Organizations must decide how securing mobile devices and the data therein will be handled both strategically and tactically.
Though there were many hot topics at last week's Interop show in Las Vegas, mobility security took center stage in several breakout sessions. This was my second year at the show, and I simply don't recall such a focus in 2010.
It's good that the issue is rising to the surface because organizations must succinctly define how securing mobile devices and the data therein will be handled both strategically and tactically. Infonetics Research recently provided me with some interesting data points on the estimated growth of mobile platforms from now through 2015. Its research postulates that tablet sales will grow 10-fold and netbook sales will grow fivefold to a combined revenue of about $12 billion. Smartphones are growing at a 17%-a-year clip, with Android, Research In Motion, and Apple being the leaders in that order. Thus it's easy to understand that personal computing is greatly affecting enterprise computing as these devices bridge the two.
In addition to the InformationWeek Analytics presentation I did with Mike Davis titled “How IT Makes A Difference To The Midmarket Company: Mobility & Security,” there were at least five other sessions dedicated to mobility security. Though I didn't attend all of them, the session titled “Mac, iPhone, iPad: New Threats” was jam-packed. Technologists are clearly trying to deal with the onslaught of new form factors and operating systems.
On the vendor floor, it was mostly the large vendors that had the resources to talk about the problem and how they help IT handle it. Ones that come to mind are Cisco, Juniper, and McAfee. With the exception of smaller players such as AirWatch and Good Technology, no other niche-player mobile device management vendors displayed at the show. Perhaps this is because BlackBerry World took place the week before Interop. My take on all this is that the bigger players are not on the cutting edge because it's not their core focus. Those I've talked to are focused on device management and malware detection, which is good but perhaps not enough.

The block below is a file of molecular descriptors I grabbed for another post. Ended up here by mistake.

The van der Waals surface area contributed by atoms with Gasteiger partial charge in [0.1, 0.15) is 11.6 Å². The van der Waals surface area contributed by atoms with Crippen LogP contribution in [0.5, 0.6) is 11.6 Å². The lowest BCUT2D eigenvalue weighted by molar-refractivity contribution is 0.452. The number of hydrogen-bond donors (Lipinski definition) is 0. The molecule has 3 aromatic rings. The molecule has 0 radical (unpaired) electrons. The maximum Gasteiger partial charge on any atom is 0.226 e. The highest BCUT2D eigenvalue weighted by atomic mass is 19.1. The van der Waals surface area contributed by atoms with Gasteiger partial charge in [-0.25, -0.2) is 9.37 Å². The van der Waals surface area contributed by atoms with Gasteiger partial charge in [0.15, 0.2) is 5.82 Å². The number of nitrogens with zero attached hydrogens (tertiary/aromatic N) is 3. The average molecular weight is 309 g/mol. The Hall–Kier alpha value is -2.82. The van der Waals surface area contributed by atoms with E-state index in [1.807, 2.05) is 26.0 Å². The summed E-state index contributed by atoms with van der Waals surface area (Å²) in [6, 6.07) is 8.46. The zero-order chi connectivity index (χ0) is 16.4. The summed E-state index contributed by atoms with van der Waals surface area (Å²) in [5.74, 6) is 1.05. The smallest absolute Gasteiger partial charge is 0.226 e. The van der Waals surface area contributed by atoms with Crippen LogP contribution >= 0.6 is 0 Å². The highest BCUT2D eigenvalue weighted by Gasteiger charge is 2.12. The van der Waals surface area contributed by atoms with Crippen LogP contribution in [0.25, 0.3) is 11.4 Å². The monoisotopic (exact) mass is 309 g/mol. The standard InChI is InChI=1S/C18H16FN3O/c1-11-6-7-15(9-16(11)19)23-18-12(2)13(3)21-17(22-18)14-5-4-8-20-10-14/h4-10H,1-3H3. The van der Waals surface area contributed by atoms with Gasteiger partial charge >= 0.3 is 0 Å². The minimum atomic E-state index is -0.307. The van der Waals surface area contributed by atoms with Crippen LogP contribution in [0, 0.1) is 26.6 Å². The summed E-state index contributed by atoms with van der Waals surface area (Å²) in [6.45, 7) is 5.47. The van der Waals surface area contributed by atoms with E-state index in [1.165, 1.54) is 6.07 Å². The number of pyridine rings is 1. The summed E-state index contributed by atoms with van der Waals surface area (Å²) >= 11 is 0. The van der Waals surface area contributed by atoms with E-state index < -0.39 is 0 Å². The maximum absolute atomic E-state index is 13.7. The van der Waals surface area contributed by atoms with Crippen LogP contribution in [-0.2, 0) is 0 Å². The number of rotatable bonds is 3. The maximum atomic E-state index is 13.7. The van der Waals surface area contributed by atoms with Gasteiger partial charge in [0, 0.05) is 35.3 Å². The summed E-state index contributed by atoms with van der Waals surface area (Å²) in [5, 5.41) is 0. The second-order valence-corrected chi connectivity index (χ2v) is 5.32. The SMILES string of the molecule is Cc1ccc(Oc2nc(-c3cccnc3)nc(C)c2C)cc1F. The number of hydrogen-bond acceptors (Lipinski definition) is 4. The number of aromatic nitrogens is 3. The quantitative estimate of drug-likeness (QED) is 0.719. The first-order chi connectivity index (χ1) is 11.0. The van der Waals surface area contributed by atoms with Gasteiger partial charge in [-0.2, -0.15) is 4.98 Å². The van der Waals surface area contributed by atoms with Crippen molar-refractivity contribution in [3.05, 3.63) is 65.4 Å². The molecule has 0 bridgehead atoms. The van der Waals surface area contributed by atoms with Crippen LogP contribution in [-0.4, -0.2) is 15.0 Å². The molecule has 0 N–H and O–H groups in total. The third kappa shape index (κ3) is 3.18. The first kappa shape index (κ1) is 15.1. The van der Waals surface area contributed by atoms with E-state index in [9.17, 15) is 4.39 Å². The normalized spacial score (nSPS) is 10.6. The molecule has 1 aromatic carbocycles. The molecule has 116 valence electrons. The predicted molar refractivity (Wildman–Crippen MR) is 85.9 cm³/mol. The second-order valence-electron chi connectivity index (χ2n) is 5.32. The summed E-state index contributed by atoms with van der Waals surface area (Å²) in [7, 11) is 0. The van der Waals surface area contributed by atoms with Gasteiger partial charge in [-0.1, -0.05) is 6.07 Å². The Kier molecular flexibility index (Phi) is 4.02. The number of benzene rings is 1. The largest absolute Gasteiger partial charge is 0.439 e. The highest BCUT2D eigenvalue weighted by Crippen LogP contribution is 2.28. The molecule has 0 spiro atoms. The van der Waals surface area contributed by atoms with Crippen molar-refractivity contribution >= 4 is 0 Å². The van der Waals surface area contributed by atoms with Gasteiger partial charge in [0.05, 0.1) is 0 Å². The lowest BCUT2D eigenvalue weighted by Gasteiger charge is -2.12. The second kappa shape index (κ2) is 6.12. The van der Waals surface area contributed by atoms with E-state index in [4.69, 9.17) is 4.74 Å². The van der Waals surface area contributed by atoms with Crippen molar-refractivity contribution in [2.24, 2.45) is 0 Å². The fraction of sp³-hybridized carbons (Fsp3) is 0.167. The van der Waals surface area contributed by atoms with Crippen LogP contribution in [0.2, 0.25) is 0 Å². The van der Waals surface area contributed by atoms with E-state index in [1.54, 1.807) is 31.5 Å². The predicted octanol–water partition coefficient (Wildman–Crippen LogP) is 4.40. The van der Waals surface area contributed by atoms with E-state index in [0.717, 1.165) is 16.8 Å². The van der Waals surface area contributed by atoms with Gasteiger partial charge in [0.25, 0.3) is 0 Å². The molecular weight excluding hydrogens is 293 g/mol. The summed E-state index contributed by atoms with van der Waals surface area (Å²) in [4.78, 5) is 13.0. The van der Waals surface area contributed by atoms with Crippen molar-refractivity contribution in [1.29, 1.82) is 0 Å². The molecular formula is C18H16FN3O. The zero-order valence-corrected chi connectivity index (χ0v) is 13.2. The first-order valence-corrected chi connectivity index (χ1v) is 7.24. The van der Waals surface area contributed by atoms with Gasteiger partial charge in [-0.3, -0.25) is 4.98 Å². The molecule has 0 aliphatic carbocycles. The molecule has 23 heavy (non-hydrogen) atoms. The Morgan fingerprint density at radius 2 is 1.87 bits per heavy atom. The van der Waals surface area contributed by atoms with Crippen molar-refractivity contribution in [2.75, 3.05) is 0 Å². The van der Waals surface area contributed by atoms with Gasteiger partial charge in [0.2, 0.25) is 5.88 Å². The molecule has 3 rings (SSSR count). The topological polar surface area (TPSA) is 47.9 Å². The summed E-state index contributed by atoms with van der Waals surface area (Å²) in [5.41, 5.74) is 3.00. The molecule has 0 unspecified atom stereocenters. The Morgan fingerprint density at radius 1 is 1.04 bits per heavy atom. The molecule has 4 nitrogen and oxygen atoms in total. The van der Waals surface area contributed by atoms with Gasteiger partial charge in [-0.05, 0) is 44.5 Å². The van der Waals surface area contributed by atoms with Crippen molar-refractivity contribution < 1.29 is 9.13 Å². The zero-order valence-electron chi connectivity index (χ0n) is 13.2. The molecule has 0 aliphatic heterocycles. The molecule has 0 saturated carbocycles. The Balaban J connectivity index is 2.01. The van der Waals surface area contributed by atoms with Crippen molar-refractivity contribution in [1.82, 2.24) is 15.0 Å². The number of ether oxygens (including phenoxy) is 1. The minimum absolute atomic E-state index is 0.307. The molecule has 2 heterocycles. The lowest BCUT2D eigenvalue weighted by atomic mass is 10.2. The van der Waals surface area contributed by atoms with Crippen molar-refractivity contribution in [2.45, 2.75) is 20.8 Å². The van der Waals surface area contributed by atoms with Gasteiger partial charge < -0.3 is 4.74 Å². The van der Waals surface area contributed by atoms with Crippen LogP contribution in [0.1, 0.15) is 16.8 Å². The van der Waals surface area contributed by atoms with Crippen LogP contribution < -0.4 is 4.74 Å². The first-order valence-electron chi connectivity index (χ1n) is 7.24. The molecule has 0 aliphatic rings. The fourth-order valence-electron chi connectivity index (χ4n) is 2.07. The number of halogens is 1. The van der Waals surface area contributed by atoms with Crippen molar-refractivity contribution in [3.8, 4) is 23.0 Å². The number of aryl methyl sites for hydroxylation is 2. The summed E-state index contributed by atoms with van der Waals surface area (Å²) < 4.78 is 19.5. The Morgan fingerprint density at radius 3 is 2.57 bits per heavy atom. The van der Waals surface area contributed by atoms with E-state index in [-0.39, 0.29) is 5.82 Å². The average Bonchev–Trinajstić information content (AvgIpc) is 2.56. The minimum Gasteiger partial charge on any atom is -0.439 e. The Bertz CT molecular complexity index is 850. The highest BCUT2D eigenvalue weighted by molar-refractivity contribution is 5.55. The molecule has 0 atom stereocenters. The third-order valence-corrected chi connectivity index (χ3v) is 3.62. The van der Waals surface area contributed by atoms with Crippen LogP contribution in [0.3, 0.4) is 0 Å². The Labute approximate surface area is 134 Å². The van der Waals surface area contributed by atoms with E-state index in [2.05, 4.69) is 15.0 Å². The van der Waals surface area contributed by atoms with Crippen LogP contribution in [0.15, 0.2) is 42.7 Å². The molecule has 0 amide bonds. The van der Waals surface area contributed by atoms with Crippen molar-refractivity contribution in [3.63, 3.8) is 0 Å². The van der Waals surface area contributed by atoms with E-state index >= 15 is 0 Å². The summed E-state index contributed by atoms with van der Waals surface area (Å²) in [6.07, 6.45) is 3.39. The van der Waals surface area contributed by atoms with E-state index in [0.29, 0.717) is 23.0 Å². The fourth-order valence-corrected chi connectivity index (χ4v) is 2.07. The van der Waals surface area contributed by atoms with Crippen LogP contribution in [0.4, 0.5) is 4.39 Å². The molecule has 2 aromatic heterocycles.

In contrast, I've recently had a chance to explore the specialist companies, including AirWatch, BoxTone, Good, MobileIron, and Zenprise. These companies provide device management across an array of platforms, and to varying levels they generally deliver sophisticated provisioning and management services. But the new cutting edge is mobile application security, meaning how do we as an organization ensure that an app's data is secure in transit to the back end and at rest on a device, and how do we ensure that we can wipe that application only--in lieu of wiping the entire phone--should it be deemed necessary?
So when evaluating mobile device management platforms and picking a winner, in addition to financial viability, consider these things: First, does the vendor support the platforms that have major consumer appeal? Consumers are driving enterprise adoption, not the other way around. Second, does the vendor provide the granular device controls you want above and beyond Microsoft's ActiveSync (assuming you use Exchange, which most of us do)? Third, what's the vendor doing in the application security space?
As an organization, it's imperative to form a cross-functional mobility council comprising networking people, app developers, and representative knowledge workers for the purpose of creating the enterprise mobility strategy. The council should consider questions such as these: How will we use these devices? What's the separation between personal and business use? How will they be secured? Who pays for them? How will their use give us a competitive edge or improve employee satisfaction? It's important to define this strategy up front so that once the framework is senior management approved--and it needs to be--the tactical steps to making it work can be employed.
Mobility security is simultaneously fascinating and confusing. It's fascinating because development is in hyperdrive, all leading back to neato devices, and confusing because with so many vendors claiming many things, it becomes hard to figure out which horse to bet on. Regardless, IT organizations must get their start by defining what will be permitted.
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